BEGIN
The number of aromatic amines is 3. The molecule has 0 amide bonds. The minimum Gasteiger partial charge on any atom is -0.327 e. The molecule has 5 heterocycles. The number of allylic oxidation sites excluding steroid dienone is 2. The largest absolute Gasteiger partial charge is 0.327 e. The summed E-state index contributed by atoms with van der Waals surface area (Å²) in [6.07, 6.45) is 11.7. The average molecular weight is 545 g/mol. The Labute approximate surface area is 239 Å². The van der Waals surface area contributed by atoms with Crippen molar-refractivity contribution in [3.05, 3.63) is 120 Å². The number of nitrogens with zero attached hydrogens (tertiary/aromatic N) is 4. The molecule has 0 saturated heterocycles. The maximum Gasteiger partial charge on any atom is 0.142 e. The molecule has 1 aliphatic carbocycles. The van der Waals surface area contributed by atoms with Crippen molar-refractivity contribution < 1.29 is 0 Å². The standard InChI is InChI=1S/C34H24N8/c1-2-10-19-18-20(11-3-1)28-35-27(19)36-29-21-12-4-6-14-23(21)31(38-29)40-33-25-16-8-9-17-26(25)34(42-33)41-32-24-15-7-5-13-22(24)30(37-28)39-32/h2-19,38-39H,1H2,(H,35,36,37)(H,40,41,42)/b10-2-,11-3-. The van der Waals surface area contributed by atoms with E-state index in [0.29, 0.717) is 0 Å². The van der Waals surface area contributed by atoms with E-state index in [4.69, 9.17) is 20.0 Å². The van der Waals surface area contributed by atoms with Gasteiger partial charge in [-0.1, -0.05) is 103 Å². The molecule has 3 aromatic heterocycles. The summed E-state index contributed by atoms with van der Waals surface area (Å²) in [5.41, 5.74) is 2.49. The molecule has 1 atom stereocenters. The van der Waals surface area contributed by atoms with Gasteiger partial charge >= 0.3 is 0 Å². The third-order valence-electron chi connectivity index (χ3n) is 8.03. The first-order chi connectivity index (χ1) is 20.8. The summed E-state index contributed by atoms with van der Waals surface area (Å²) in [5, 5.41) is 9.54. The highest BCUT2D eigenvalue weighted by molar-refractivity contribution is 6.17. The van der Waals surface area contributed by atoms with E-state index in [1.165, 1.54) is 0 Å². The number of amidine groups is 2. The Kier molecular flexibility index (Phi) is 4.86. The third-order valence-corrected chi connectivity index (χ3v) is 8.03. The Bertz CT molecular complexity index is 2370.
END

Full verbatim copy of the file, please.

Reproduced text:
The number of aromatic amines is 3. The molecule has 0 amide bonds. The minimum Gasteiger partial charge on any atom is -0.327 e. The molecule has 5 heterocycles. The number of allylic oxidation sites excluding steroid dienone is 2. The largest absolute Gasteiger partial charge is 0.327 e. The summed E-state index contributed by atoms with van der Waals surface area (Å²) in [6.07, 6.45) is 11.7. The average molecular weight is 545 g/mol. The Labute approximate surface area is 239 Å². The van der Waals surface area contributed by atoms with Crippen molar-refractivity contribution in [3.05, 3.63) is 120 Å². The number of nitrogens with zero attached hydrogens (tertiary/aromatic N) is 4. The molecule has 0 saturated heterocycles. The maximum Gasteiger partial charge on any atom is 0.142 e. The molecule has 1 aliphatic carbocycles. The van der Waals surface area contributed by atoms with Crippen molar-refractivity contribution < 1.29 is 0 Å². The standard InChI is InChI=1S/C34H24N8/c1-2-10-19-18-20(11-3-1)28-35-27(19)36-29-21-12-4-6-14-23(21)31(38-29)40-33-25-16-8-9-17-26(25)34(42-33)41-32-24-15-7-5-13-22(24)30(37-28)39-32/h2-19,38-39H,1H2,(H,35,36,37)(H,40,41,42)/b10-2-,11-3-. The van der Waals surface area contributed by atoms with E-state index in [0.29, 0.717) is 0 Å². The van der Waals surface area contributed by atoms with E-state index in [4.69, 9.17) is 20.0 Å². The van der Waals surface area contributed by atoms with Gasteiger partial charge in [-0.1, -0.05) is 103 Å². The molecule has 3 aromatic heterocycles. The summed E-state index contributed by atoms with van der Waals surface area (Å²) in [5.41, 5.74) is 2.49. The molecule has 1 atom stereocenters. The van der Waals surface area contributed by atoms with Gasteiger partial charge >= 0.3 is 0 Å². The third-order valence-electron chi connectivity index (χ3n) is 8.03. The first-order chi connectivity index (χ1) is 20.8. The summed E-state index contributed by atoms with van der Waals surface area (Å²) in [5, 5.41) is 9.54. The highest BCUT2D eigenvalue weighted by molar-refractivity contribution is 6.17. The van der Waals surface area contributed by atoms with E-state index in [1.165, 1.54) is 0 Å². The number of amidine groups is 2. The Kier molecular flexibility index (Phi) is 4.86. The third-order valence-corrected chi connectivity index (χ3v) is 8.03. The Bertz CT molecular complexity index is 2370.